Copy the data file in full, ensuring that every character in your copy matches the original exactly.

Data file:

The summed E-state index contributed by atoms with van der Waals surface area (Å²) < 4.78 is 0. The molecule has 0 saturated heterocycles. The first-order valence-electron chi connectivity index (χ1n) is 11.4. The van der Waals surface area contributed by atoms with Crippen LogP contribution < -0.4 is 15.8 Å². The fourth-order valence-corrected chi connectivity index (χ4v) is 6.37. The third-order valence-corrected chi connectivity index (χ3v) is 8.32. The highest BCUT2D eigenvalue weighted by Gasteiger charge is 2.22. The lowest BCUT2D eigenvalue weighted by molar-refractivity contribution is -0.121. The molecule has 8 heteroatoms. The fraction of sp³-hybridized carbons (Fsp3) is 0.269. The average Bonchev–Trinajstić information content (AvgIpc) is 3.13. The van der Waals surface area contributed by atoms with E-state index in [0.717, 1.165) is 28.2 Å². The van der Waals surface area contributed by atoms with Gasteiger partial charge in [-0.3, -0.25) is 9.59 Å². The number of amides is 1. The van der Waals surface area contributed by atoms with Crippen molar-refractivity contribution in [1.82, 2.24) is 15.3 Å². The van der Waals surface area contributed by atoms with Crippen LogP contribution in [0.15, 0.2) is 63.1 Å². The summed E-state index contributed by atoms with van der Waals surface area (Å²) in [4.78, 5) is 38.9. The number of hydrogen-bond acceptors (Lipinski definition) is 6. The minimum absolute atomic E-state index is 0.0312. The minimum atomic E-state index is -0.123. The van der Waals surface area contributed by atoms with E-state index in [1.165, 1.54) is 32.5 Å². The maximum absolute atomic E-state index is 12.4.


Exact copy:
The summed E-state index contributed by atoms with van der Waals surface area (Å²) < 4.78 is 0. The molecule has 0 saturated heterocycles. The first-order valence-electron chi connectivity index (χ1n) is 11.4. The van der Waals surface area contributed by atoms with Crippen LogP contribution < -0.4 is 15.8 Å². The fourth-order valence-corrected chi connectivity index (χ4v) is 6.37. The third-order valence-corrected chi connectivity index (χ3v) is 8.32. The highest BCUT2D eigenvalue weighted by Gasteiger charge is 2.22. The lowest BCUT2D eigenvalue weighted by molar-refractivity contribution is -0.121. The molecule has 8 heteroatoms. The fraction of sp³-hybridized carbons (Fsp3) is 0.269. The average Bonchev–Trinajstić information content (AvgIpc) is 3.13. The van der Waals surface area contributed by atoms with E-state index in [0.717, 1.165) is 28.2 Å². The van der Waals surface area contributed by atoms with Gasteiger partial charge in [-0.3, -0.25) is 9.59 Å². The number of amides is 1. The van der Waals surface area contributed by atoms with Crippen molar-refractivity contribution in [1.82, 2.24) is 15.3 Å². The van der Waals surface area contributed by atoms with Crippen LogP contribution in [0.15, 0.2) is 63.1 Å². The summed E-state index contributed by atoms with van der Waals surface area (Å²) in [4.78, 5) is 38.9. The number of hydrogen-bond acceptors (Lipinski definition) is 6. The minimum absolute atomic E-state index is 0.0312. The minimum atomic E-state index is -0.123. The van der Waals surface area contributed by atoms with E-state index in [1.165, 1.54) is 32.5 Å². The maximum absolute atomic E-state index is 12.4.